Top 10 Blog Posts of 2015 (And What We Learned from Them)
Having an active blog can be a great way to drive new visitors to your website. It can also increase your authority and position your business as a thought leader in your industry. But you can't achieve these things simply by throwing new content on your blog.
In order for your blog to have any impact, you have to create relevant and helpful content. That doesn't mean every post has to be a difference maker, but you do need to constantly evaluate the success of each piece of content—especially compared to the amount of resources devoted to said piece of content. If you spent 10 hours creating a blog post that had six page views, earned zero links, and led to no additional interest in your company, then it's pretty clear this wasn't a successful piece of content.
Evaluating your blog at the end of the year can be a fun exercise in seeing what worked and what didn't. This can help guide your content strategy for the following year.
We published 109 new blog posts during 2015. While they certainly weren't all successful, we're confident they all added at least some value to our website. Some of the posts we expected to be huge ended up flopping. And some of the posts that seemed so simple ended up being huge.
Here are the Top 10 Perrill blog posts from 2015, ranked by page views.
This post from late January 2015 provides simple directions for fixing a common problem with a new default Magento feature. When we first experienced this issue with Magento's configurable swatches, we couldn't find an answer online. The value here is pretty obvious: the post provides a solution to a problem that hadn't been solved elsewhere online.
This post, also from January, was the first in a series called Internet Marketing Mysteries. This weekly "column" responded to actual questions from our clients. In this particular post, we explain in detail what that pesky "direct traffic" label in your analytics really means. Turns out our clients weren't the only ones asking about direct traffic.
We are big believers in responsive design—and not just because Google likes it. This post was strategically published in late April, just after the infamous "Mobilegeddon" occurred. It wasn't just a topical listicle (although it is the only list that made our top 10). This is one that should stay relevant well into the future.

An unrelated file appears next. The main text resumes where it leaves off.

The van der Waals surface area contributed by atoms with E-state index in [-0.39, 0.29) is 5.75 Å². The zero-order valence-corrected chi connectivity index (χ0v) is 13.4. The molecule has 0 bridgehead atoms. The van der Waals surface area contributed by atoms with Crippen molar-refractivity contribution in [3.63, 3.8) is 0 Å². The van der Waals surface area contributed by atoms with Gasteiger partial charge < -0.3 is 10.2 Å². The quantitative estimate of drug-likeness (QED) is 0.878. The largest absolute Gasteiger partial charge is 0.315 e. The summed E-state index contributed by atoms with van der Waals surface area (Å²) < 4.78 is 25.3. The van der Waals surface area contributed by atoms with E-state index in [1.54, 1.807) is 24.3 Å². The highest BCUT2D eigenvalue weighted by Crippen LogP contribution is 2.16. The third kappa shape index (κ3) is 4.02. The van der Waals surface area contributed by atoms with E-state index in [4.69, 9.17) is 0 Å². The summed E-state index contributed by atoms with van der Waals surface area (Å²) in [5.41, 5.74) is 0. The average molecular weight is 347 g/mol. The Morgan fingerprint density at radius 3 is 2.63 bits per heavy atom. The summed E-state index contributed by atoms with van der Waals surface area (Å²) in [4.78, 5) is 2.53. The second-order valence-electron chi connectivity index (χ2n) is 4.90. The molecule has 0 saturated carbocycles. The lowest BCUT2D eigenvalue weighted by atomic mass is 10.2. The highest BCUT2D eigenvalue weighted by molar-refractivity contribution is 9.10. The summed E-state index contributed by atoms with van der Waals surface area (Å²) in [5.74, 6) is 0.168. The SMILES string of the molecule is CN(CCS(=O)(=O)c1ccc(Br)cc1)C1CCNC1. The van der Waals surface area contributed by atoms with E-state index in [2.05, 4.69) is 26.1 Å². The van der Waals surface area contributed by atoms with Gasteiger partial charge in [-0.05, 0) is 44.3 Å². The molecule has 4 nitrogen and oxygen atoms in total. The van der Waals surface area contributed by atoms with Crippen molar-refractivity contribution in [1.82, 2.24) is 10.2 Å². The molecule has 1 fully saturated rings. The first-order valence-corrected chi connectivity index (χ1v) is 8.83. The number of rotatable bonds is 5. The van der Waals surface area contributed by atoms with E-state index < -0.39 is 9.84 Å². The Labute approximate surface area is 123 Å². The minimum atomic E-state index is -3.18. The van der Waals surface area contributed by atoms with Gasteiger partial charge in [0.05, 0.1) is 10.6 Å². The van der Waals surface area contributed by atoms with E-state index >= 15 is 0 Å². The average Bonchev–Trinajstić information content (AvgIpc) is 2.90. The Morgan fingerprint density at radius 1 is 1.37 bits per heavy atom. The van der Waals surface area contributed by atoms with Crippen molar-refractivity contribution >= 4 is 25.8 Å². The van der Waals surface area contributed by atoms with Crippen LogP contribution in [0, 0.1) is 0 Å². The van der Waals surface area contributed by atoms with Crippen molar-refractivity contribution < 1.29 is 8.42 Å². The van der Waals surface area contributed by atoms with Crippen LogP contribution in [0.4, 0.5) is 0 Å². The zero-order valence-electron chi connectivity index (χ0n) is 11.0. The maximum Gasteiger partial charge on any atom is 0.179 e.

Another from our Internet Marketing Mysteries series, this blog post highlights the dangers of being obsessed with your website's appearance in the search results. We have a hunch that a fair amount of traffic to this blog post wasn't from website owners.
Bing first started its NFL predictions in 2014, and we covered every week. Since these posts were so popular in 2014, we decided to bring them back for 2015. Our Week 1 preview of the search engine's picks brought major traffic to our site.
Yet another post from our Internet Marketing Mysteries series, this article responds to questions about competitors trying to sabotage a digital advertising campaign. This one was a hotly debated one, with some readers insisting that it's possible for a competitor to make a major dent on your AdWords budget. Based on our research and personal experience, we stand by our analysis.
#4 - Why Am I Seeing More Referral Traffic?
This was our top Internet Marketing Mysteries post of the year, and it continues to be an ongoing question in the internet marketing world. The explosion of "referral" traffic in analytics accounts the world over has caused many people to wonder just where in the heck these referrals are coming from. We learned at least two things from the Internet Marketing Mysteries series:
- Questions that our clients ask are typically pretty common questions that a lot of people are trying to answer
- Blog posts with questions in the title generally perform pretty well
Of all our posts from 2015, this was the one that required the most work. This post from early February involved a lot of in-depth research as we attempted to address a growing curiosity in the world of SEO: how does Google handle content that isn't immediately visible on page load? Although our conclusions were a bit mixed, we've yet to see anything more definitive.
This was our only Top 10 post from 2015 that wasn't actually published in 2015. It's always good to see older posts that still have traction. This post from August 2014 provides detailed directions (both written and video) for solving a common issue in MailChimp.
It wasn't a huge surprise that our top blog post from 2015 was related to Bing Predicts. After all, football is pretty popular, and our in-depth analysis of Bing Predicts seems to be a fan favorite. Lesson learned: if something's working, keep doing it.
And that's our top ten. If we were to make a list of our favorite posts from 2015, it would be quite a different list. But it's important to put aside our personal bias and look at what's really working. Some lessons we learned based on our top ten (or lessons we already knew that were reinforced):
- Successful content often provides answers to questions people are actually asking
- If our clients are asking questions, other people are probably trying to answer the same questions
- Posts with media (pictures, videos) generally perform better than posts with just text
- Lists generally don't perform as well as answers to questions
- Company-related posts don't have the same impact as industry-related posts
There weren't necessarily any major "Eureka!" moments from our blog analysis, but we still took a lot away from it.
Now that we've evaluated our top 10 posts from 2015, what will we do in 2016? You'll have to come back next year to find out.